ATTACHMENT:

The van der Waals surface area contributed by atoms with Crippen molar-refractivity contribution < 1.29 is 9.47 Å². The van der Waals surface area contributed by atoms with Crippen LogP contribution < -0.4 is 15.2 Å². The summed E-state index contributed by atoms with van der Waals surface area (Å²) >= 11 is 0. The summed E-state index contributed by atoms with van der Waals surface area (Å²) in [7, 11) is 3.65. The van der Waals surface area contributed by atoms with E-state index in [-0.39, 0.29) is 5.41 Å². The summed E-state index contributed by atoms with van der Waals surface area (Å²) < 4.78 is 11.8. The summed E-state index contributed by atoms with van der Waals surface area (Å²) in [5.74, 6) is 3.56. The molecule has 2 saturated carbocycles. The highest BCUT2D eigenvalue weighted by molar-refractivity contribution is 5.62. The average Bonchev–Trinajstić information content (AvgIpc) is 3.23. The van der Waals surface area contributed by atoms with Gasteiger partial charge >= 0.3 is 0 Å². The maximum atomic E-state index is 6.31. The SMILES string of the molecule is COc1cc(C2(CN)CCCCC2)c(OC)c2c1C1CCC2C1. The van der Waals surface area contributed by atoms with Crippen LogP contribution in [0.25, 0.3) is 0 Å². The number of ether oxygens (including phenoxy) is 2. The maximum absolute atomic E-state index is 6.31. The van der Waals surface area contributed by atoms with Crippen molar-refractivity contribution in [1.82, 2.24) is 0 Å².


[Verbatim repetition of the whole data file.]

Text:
The van der Waals surface area contributed by atoms with Crippen molar-refractivity contribution < 1.29 is 9.47 Å². The van der Waals surface area contributed by atoms with Crippen LogP contribution < -0.4 is 15.2 Å². The summed E-state index contributed by atoms with van der Waals surface area (Å²) >= 11 is 0. The summed E-state index contributed by atoms with van der Waals surface area (Å²) in [7, 11) is 3.65. The van der Waals surface area contributed by atoms with E-state index in [-0.39, 0.29) is 5.41 Å². The summed E-state index contributed by atoms with van der Waals surface area (Å²) < 4.78 is 11.8. The summed E-state index contributed by atoms with van der Waals surface area (Å²) in [5.74, 6) is 3.56. The molecule has 2 saturated carbocycles. The highest BCUT2D eigenvalue weighted by molar-refractivity contribution is 5.62. The average Bonchev–Trinajstić information content (AvgIpc) is 3.23. The van der Waals surface area contributed by atoms with Gasteiger partial charge >= 0.3 is 0 Å². The maximum atomic E-state index is 6.31. The SMILES string of the molecule is COc1cc(C2(CN)CCCCC2)c(OC)c2c1C1CCC2C1. The van der Waals surface area contributed by atoms with Crippen LogP contribution in [0.25, 0.3) is 0 Å². The number of ether oxygens (including phenoxy) is 2. The maximum absolute atomic E-state index is 6.31. The van der Waals surface area contributed by atoms with Crippen molar-refractivity contribution in [1.82, 2.24) is 0 Å².